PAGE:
A Leeds primary with an infant class of 45 could become a test case to establish whether class-size legislation takes precedence over workforce reform.
Reception pupils at Deighton Gates primary, in Wetherby, are registered in two groups, but most of their lessons are taught by one qualified teacher and a team of four support staff.
The 1998 Act which imposed a statutory upper limit of 30 pupils in infant classes is now a "grey area", said Jeremy Dunford, the head. It conflicts with the school workforce agreement and the foundation-stage curriculum, he told colleagues at a workforce reform conference organised by Leeds and Bradford education authorities last month.
The plan has been approved by Education Leeds, the public-private partnership which has run most education services in the city since 2001.
But the Department for Education and Skills said it will now investigate whether the school is breaking class-size rules.
Teachers' unions have condemned Mr Dunford's strategy.
The 1998 law states that no more than 30 infant pupils should be in a class while an "ordinary teaching session is conducted by a single qualified teacher".
Government figures released last month showed that in schools in England there had been a dramatic rise in the number of infant classes with more than 30 pupils - from 65 last year to 530.
Mr Dunford said: "I am playing the game a bit in terms of the legislation, but I am meeting the legal requirements as judged by my LEA."
The plan has led to some parental opposition and resulted in five pupils leaving, Mr Dunford said.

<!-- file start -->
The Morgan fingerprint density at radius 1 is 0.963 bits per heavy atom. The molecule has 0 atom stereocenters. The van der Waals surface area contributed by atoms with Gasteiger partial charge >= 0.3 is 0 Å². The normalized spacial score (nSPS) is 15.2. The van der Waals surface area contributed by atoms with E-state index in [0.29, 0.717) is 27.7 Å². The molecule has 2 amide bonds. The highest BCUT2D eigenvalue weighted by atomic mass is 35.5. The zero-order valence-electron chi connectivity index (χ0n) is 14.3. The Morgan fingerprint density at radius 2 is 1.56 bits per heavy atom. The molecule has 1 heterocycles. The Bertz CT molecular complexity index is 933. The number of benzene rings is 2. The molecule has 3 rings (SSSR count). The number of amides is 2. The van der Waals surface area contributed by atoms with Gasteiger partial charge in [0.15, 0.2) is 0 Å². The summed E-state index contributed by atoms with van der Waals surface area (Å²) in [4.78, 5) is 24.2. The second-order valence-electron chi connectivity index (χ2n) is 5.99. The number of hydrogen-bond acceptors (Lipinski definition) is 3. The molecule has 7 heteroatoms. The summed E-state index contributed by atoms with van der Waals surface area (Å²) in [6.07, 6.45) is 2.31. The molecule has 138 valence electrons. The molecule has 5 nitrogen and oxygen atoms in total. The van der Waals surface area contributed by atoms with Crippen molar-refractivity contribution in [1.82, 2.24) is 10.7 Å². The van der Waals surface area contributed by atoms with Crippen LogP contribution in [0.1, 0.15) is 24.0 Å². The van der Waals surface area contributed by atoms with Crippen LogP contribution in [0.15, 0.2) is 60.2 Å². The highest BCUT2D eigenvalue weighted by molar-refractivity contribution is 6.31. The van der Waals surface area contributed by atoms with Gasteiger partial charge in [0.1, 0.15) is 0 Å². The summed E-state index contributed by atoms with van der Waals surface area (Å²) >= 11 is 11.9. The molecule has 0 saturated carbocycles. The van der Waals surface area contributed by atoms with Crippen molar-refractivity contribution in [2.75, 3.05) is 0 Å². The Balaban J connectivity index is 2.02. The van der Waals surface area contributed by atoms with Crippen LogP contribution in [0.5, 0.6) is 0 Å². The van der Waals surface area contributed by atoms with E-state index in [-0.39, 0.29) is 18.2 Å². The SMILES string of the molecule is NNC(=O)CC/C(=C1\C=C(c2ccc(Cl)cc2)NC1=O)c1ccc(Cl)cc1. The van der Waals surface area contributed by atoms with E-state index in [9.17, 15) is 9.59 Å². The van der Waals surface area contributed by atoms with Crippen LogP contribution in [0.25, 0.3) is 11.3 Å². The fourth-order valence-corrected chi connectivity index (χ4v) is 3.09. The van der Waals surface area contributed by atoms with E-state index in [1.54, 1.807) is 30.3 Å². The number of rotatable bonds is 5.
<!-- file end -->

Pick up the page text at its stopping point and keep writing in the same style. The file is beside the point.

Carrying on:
The move was prompted by falling rolls, long-term overstaffing and an unsustainable financial position at the school. In January 2004, it faced a pound;222,000 deficit within three years if it failed to act. But Mr Dunford also cites educational reasons.
"I have enough teachers to split up classes so that there is one per 30 pupils," he said. "But I am not doing that because it would mean having mixed-age classes, which I prefer not to do. Workforce reform is about not having to have qualified teachers there all the time and using other adults."
Mr Dunford said his system, which was praised this year by inspectors from the Office for Standards in Education, was also more suited to the foundation-stage curriculum because it allowed for a more flexible, less formal approach than the "ordinary teaching session" described by the earlier class-size legislation.
John Howarth of the National Union of Teachers in Bradford, who heard Mr Dunford's conference speech, said: "We have fought long and hard for infant class-size limits and the route he is suggesting is totally unacceptable."
But Chris Edwards, chief executive of Education Leeds, said it was a creative solution to the problems of workforce remodelling which did conform to class-size legislation, and that he fully supported it.
A DfES spokeswoman said: "We will investigate any schools that appear to be exceeding the infant class-size limit, this school being one of them."